An unofficial blog that watches Google's attempts to move your operating system online since 2005. Not affiliated with Google.

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September 17, 2009

On Browsers and Operating Systems

An interesting excerpt from "The Microsoft case: antitrust, high technology, and consumer welfare" by William Hepburn Page and John E. Lopatka, especially if you read it in light of Google's announcement that it will release a browser-centric operating system:
First, [Microsoft] included IE with Windows and required OEMs not to delete it. Second, it designed IE and Windows in such a way that it was difficult for anyone, OEMs or end users to delete it. The legality of Microsoft's contractual and technological linking of the browser and the operating system arose first in the interpretation of the 1995 consent decree and then in the 1998 case in the application of sections 1 and 2 of the Sherman Act. The issue in the consent decree case was whether the browser and the operating system were integrated, and therefore specifically exempt from the decree's anti-tying provisions. The Sherman Act section I issue was whether the browser was illegally tied to Windows, either contractually or by design. The Sherman Act section 2 issue was whether the technological and contractual linking of the browser and the operating system constituted illegal maintenance of a monopoly in operating systems. (...)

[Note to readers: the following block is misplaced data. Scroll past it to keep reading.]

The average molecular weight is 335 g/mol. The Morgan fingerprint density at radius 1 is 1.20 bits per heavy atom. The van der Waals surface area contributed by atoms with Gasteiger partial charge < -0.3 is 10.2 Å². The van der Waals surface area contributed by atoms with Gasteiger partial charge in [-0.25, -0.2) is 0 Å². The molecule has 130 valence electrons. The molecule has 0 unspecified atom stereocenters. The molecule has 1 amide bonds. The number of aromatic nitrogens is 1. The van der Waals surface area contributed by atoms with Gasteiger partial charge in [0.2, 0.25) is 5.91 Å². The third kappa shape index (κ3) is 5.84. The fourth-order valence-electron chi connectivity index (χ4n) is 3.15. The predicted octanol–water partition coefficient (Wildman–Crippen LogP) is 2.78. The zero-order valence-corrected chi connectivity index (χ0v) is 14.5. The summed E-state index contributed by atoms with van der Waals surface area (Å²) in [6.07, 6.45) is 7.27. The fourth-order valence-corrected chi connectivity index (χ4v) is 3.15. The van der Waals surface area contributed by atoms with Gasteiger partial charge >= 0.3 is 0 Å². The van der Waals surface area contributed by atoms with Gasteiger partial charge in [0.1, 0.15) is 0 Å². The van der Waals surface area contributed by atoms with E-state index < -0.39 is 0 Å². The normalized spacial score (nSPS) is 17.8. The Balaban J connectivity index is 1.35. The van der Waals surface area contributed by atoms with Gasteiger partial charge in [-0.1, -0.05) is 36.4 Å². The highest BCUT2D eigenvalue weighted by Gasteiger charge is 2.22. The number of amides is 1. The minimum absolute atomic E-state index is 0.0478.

In his findings of fact, Judge Jackson treated Microsoft's contractual and technological bundling of IE and Windows as a single strategy to constrict the OEM channel. He first found that browsers are separate from operating systems. Consumers think of the browser as simply software that allows them to gain access to information on the Web. Some consumers want the browser provided separately from the operating system, either because they want a browser other than IE or because they do not use a browser and do not want one taking up space on the hard drive. Other operating system producers bundle a browser with their operating systems but they allow OEMs and users to delete it. Microsoft prohibits deletion even though it offers different versions of its browser separately for non-Windows operating systems.

Instead of integrating its own browser in Chrome OS, Google will build the operating system as an extension of the browser. In less than 10 years, browsers have evolved from being one of the many applications that can be installed on a computer to being an essential application that could even be used to replace a traditional operating system.

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